By now, you’ve probably seen the ads on billboards and buses for – a drug that blocks the effects of alcohol and . But before this marketing blitz, the drug maker took its pitch to places outside the public view: prisons.
Juvenile lifers are getting a chance at release under a Supreme Court decision that their sentences were illegal. Now, appeals by 18-, 19- and 20-year-old lifers who say they, too, should get relief have begun to reach the state’s highest court.
First person stories recorded on June 10th, 2017 during The Women in Re-entry event. Hosted by The People’s Paper Co-op at the Village of Arts and Humanities
After serving their time, today’s inmates will return to their homes and community. In essence, prison health becomes public health, said Hannah Zellman, program director with Philadelphia FIGHT, the nonprofit that hosted Wednesday’s “Beyond the Walls: Prison Healthcare and Reentry Summit.” The annual summit began as a tiny conference focused on the intersection of HIV/AIDS and incarceration.
In the fractured state of the commonwealth that is Pennsylvania, a first-of-its-kind bill that would seal criminal records for minor offenses passed unanimously in the Senate on Wednesday. “Unanimous,” crowed Community Legal Services employment attorney Sharon Dietrich, punctuating her email with three exclamation points. Dietrich has long advocated for this type of legislation.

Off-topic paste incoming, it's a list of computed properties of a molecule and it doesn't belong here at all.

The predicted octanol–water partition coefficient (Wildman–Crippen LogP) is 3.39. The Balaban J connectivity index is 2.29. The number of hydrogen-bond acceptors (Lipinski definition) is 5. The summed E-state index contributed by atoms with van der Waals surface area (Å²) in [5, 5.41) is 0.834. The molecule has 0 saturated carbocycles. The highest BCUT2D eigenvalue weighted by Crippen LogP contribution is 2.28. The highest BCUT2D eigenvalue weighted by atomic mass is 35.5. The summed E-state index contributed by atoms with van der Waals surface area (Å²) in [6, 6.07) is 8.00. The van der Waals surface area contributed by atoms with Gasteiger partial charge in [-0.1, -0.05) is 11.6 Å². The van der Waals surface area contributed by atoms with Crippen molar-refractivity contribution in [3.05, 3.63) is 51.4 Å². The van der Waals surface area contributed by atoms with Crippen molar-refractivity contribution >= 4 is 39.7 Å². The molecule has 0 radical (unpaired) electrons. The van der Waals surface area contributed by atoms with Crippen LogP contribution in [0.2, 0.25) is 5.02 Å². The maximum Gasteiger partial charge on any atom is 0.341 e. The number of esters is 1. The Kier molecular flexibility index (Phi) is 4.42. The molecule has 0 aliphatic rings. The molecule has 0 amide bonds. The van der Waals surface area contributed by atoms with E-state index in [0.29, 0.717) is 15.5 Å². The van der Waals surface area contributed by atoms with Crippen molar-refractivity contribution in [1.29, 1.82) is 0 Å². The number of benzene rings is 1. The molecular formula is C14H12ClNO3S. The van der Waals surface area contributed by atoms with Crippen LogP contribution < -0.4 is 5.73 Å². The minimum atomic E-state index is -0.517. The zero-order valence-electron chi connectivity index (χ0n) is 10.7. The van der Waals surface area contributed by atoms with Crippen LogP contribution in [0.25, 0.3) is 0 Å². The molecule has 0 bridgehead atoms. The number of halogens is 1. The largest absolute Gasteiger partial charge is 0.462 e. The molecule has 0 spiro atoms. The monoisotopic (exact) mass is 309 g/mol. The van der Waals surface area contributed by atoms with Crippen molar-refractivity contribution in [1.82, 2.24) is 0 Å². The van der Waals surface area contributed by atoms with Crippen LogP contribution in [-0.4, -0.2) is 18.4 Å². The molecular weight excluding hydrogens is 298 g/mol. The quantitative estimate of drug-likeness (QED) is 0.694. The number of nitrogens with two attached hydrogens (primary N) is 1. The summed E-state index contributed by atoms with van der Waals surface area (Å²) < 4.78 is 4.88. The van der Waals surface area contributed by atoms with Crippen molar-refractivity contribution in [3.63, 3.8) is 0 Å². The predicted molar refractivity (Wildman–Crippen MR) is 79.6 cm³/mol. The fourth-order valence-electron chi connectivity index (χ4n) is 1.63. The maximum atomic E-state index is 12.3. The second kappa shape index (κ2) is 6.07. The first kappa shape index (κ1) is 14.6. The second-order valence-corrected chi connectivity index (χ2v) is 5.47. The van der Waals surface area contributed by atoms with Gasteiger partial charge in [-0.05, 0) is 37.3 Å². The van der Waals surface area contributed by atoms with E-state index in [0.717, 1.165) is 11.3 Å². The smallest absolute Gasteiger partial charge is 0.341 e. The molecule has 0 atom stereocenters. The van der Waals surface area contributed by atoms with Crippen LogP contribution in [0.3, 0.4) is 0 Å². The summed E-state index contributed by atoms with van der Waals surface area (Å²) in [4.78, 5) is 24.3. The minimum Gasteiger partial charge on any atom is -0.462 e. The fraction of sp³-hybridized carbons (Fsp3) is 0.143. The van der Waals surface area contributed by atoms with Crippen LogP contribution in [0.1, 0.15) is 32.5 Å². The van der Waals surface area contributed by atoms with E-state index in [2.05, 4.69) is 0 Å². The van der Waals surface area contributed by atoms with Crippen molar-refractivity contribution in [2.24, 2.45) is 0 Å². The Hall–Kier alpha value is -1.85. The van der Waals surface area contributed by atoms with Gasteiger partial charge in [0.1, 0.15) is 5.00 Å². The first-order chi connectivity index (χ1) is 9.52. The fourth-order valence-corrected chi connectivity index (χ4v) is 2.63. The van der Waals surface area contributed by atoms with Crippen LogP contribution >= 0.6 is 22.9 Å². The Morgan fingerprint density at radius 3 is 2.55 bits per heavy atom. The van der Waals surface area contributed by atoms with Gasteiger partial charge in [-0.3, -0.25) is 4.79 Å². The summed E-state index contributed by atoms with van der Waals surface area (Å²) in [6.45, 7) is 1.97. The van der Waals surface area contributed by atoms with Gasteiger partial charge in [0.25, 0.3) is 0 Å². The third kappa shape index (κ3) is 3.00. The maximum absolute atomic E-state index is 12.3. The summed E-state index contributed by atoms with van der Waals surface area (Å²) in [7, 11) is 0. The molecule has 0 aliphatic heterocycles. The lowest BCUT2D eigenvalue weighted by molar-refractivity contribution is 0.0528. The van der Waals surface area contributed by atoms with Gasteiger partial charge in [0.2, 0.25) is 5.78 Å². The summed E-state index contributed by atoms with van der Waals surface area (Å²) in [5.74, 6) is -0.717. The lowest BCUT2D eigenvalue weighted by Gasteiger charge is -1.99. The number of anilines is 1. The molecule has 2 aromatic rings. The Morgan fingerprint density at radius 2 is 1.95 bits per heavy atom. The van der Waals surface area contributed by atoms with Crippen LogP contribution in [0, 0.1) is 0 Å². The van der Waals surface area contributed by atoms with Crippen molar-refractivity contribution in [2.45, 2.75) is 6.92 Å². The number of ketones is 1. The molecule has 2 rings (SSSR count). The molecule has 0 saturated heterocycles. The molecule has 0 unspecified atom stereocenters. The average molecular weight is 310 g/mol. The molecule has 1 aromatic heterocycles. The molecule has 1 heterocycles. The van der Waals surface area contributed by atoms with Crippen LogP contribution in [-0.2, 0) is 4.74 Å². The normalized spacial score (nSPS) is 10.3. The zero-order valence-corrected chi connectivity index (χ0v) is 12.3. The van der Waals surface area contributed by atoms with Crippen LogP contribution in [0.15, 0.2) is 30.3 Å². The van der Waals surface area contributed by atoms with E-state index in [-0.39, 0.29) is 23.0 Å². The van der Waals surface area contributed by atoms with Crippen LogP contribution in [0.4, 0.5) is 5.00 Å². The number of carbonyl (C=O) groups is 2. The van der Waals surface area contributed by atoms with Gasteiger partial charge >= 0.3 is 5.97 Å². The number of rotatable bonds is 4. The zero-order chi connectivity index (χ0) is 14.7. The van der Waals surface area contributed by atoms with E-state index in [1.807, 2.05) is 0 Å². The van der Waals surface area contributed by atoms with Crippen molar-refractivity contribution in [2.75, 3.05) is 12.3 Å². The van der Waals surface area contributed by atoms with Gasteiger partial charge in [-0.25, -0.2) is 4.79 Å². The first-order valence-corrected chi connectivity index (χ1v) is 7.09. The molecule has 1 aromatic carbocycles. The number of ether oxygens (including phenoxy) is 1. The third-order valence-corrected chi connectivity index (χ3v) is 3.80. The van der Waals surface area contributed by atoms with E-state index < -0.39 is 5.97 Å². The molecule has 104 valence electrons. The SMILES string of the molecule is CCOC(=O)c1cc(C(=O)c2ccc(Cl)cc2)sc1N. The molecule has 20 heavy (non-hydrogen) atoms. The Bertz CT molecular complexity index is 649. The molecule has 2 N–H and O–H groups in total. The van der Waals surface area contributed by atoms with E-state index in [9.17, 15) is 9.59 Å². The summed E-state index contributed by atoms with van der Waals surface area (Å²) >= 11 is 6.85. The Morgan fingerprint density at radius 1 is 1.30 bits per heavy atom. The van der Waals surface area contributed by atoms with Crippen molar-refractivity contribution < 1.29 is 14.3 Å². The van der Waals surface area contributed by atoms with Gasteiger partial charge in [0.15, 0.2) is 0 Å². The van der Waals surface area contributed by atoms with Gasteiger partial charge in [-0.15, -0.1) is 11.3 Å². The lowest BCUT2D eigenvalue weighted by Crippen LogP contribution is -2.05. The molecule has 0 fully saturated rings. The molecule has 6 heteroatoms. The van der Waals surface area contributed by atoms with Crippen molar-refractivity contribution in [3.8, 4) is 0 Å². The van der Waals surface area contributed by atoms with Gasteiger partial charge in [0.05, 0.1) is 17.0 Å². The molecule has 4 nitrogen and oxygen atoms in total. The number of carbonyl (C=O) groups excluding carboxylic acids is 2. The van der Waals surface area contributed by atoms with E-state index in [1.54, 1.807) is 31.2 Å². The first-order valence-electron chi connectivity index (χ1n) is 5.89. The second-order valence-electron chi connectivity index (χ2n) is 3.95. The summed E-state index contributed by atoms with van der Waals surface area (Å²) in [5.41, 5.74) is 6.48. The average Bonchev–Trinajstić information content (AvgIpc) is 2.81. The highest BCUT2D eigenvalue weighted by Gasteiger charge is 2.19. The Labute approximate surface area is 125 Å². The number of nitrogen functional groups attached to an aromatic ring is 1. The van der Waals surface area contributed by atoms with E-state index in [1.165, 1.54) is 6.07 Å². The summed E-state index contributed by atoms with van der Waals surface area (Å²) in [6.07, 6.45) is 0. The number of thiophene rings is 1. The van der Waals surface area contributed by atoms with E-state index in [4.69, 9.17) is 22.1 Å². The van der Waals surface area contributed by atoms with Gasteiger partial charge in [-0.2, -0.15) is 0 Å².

The state Senate voted unanimously yesterday in favor of a bill that would seal misdemeanor records after 10 years. The legislation would only apply to those who avoided other convictions for at least 10 years. It’s a big win for criminal justice reform advocates like Sharon Dietrich, litigation director of Community Legal Services.
George Soros tried, but failed to get Keir Bradford-Grey to run for District Attorney in Philadelphia earlier this year. It turns out she had unfinished business as the chief defender of the Philadelphia Defenders Association, the organization responsible for representing criminal defendants who can’t afford a lawyer.
George Soros tried, but failed to get Keir Bradford-Grey to run for District Attorney in Philadelphia earlier this year. It turns out she had unfinished business as the chief defender of the Philadelphia Defenders Association, the organization responsible for representing criminal defendants who can’t afford a lawyer. Now, Bradford-Grey — a self-described activist — has been monitoring and pushing against drug enforcement in the city of Philadelphia, while championing progressive policies like diversionary programs. Also on the podcast is an emotional and in-depth interview with Anthony Hirschbuhl, a black Philadelphian who was arrested at age 15 for possessing a nickel bag of marijuana, and who, as a result of his arrest, has only been able to get his life on track recently, more than a decade later.
Guests (in order of appearance):
Anthony Hirschbuhl, re-entry activist
Keir Bradford-Grey, chief defender of the Philadelphia Defenders Association